Beginnings are usually scary... and other thoughts on moving.

I took this photograph of my daughter, against her will, as she sat on the steps of what would become our new home on the first day we viewed it.  

The offer on our former home had come in unexpectedly, just days after we had been discussing pulling it from the market and staying put a while longer.  

We had stopped looking at other homes, knowing what we needed/desired in terms of space and location and just trusting that when/if our house sold,  there would be a place for us - and a clear path to it.  

And as it turns out, that's exactly what happened.  

But it still feels incredibly scary - and leaving feels incredibly sad. 

"I feel like I grew up in this house," she says.  

Yes, but you still have a lot of growing to do.  

We are only moving a few miles away, but it may as well be a few hundred.  

A blogger I follow is also moving from a home she loves and she took the words right out of my fingertips when she wrote:
"Even though I know I will miss this home we currently live in, I’m preparing my heart to be open to adventure and creating a new place to call home.
I keep daydreaming about how it will feel to start over again, for the right reasons, and make someone else’s house into our home. It’s really a mix of feeling hopeful, fearful, sad, excited, while feeling kind of tired but strangely invigorated to move and start over again."
All of those feelings tossing and tumbling about in your heart.  For me, they come pouring out in words.  But when you're 11, they come pouring out in tears and our daughter wept as we walked through our new home with the realtor. 

By that evening, she was more optimistic - drawing sketches of a mural she wants to put on the wall of her new room. 

I was reminded of a conversation we had a few years ago, during the time that Chris & I were divorced.  I sat on the edge of her bed, recounting the move we made when I was ten.  My mom had remarried and we moved from a cute little house on cul-de-sac to a log cabin in {what felt like} the middle of nowhere.  It was traumatic.  In the span of a couple of years, I had a new father figure, a new house, a new school...   I don't remember much of the actual move or the time leading up to the move other than it happening and dread and fear associated with it all, knawing at the edges of my stomach.   

As I'm retelling this all to my own daughter, I begin to remember what I felt inside during that time in my life:  Loss.  Sadness.  Fear.  Confusion.  Anger.  Oh, the unfairness of it all!   Why didn't my parents ever think about what was best for me?  Why didn't they think of me at all?  Trying not to delve too much into the misery of it all, I reassure her that, "Oh, it turned out alright... eventually." I went to the new school, made new friends, tolerated life in a cabin.  I grew up to have life-long friendships and a nostalgic love for the cabin where our family spends all of our holidays. 

"But, Chloe, that's not the best part", I had told her, "all the while, God was moving all those pieces and people and things together for my good, and for His glory, to give me a perfect gift that was better than anything I could've dreamt!"  Her big brown eyes open even wider and she looks into mine, "Ooh, what was it?" she asked, very seriously.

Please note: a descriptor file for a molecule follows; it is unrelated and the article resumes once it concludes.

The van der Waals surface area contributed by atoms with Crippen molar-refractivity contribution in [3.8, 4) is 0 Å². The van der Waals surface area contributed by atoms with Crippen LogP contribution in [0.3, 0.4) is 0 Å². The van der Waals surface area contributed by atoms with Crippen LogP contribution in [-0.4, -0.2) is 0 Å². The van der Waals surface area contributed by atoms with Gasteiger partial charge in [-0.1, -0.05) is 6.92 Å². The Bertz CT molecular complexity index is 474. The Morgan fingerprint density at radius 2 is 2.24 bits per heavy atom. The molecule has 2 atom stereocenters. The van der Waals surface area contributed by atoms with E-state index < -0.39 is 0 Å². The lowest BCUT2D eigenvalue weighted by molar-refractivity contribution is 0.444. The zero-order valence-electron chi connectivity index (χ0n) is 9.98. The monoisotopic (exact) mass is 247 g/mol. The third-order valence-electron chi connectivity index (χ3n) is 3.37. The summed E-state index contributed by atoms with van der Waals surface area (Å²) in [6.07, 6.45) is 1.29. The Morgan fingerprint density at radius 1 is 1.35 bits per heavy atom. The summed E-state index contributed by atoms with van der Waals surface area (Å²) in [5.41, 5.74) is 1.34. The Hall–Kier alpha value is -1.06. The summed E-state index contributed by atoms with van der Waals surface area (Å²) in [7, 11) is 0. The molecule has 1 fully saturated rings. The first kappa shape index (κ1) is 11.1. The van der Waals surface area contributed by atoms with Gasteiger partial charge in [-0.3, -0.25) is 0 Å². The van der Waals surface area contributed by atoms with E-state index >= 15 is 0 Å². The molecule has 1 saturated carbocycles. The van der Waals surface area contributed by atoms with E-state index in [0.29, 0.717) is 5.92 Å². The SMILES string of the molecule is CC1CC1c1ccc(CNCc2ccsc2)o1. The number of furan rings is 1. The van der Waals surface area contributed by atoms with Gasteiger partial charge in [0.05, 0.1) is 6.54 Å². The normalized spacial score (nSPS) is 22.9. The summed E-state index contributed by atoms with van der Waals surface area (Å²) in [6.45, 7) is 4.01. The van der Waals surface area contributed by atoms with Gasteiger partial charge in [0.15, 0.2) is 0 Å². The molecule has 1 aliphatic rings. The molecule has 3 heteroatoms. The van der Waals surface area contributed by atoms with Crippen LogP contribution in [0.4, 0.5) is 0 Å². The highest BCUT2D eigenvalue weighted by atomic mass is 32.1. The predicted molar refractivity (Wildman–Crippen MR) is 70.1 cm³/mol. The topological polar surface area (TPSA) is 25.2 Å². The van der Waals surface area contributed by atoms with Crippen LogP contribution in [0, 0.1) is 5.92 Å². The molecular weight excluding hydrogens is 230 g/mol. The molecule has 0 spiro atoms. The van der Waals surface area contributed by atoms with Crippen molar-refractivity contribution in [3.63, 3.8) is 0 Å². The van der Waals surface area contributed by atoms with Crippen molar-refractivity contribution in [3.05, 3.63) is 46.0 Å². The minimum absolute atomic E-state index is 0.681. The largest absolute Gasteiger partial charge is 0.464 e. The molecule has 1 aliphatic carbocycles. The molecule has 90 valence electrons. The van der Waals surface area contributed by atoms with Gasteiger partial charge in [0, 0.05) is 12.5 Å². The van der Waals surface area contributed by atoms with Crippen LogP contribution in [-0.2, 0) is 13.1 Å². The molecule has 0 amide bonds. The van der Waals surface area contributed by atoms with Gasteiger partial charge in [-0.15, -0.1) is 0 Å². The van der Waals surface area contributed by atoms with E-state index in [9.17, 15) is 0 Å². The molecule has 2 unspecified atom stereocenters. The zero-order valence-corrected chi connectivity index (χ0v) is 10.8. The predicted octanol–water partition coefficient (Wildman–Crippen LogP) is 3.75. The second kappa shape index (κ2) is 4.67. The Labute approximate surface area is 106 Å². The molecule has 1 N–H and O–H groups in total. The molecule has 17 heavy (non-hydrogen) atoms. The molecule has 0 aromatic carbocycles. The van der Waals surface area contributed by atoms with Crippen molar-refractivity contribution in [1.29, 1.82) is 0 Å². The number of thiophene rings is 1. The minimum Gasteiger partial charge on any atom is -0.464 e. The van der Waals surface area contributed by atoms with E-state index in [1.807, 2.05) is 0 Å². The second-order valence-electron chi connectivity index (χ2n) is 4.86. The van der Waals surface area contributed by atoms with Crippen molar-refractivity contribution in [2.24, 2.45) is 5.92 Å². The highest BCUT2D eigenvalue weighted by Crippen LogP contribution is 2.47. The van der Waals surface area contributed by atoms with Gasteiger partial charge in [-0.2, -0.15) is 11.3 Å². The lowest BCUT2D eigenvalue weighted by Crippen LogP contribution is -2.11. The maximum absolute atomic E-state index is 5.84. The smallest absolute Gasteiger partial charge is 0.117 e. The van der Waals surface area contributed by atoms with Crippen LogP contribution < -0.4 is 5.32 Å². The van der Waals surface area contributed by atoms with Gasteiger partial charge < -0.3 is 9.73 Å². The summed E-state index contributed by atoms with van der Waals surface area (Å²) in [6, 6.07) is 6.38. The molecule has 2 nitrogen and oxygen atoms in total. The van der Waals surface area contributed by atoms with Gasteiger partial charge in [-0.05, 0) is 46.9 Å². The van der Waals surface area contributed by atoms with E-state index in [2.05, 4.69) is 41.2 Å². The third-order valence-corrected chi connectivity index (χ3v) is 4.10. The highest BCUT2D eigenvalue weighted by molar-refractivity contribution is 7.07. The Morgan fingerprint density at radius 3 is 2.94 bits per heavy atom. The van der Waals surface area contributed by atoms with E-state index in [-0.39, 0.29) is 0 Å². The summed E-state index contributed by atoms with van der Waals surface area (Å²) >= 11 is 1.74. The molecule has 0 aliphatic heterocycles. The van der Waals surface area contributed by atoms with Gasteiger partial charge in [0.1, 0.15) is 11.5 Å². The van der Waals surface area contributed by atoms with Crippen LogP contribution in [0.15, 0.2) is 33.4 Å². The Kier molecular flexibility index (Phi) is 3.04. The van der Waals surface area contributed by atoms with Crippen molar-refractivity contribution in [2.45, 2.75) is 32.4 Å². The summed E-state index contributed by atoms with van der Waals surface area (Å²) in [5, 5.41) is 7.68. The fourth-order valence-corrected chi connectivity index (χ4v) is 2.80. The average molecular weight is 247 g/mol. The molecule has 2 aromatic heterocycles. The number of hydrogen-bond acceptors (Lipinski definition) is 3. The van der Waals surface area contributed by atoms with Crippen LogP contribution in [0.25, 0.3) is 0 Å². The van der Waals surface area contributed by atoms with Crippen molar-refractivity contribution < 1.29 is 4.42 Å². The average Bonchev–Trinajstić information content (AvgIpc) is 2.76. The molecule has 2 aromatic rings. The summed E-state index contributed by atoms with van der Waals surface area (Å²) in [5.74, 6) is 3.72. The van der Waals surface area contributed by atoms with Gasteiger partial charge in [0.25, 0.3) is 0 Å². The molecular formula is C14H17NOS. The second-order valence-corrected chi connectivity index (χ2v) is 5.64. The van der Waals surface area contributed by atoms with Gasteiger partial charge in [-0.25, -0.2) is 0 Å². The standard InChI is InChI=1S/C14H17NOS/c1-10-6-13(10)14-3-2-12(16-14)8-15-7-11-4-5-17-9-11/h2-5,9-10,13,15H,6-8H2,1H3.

"You," I answer, "it was you."  

"Because, you see Chloe, if Nana had never remarried and if together they hadn't had a dream of a cabin in the woods, we would have never moved into that home and I would have never went to that school and that school is where I met your daddy.  Through all of those years, God was planning and orchestrating to bring you into this world - and I never even knew it." 

Nearly thirty years later, I can see so clearly His hand moving through every moment.  Every disappointment.  Every failure.  Every heartache.  He was working in all things, in every year of my childhood, and of my life.

I realized that what I had just spoken to her was the same thing God was speaking to me.  During the darkest seasons of our life, in the midst of chaos, confusion, despair - He is there - and He is working all things together.

Thinking about that night, that conversation, who could've known that even in that moment, God was already working to restore our marriage and our family.  I had prayed for it, yes.  But sitting here, in the reality of it all these years later sometimes takes my breath away.

And it reminds me of that cheesy, super-quotable quote from Hope Floats - that yes, beginnings are scary and endings are sad, but if you give hope a chance...

And our hope is not a feeling, our hope isn't found in self-derived optimism, but in our selfless Savior.

He alone is our hope.

"We have this hope as an anchor for the soul, firm and secure." ~ Hebrews 6:19 

And because of Him,  I have this hope - that someday, my daughter will recount her own stories of His faithfulness to her children.  That, Lord willing, thirty years from now -she will talk about even this move of just a few miles and see God's hand in it and say, "Look what He has done".  That she will read these words, and see that photograph and remember those feelings - and know in her heart, God was moving all those feelings, and all those pieces of our lives together for her good - and for His glory.  

"For I know the plans I have for you,” 
declares the LORD, 
“plans to prosper you and not to harm you, 
plans to give you hope and a future." 
- Jeremiah 29:11


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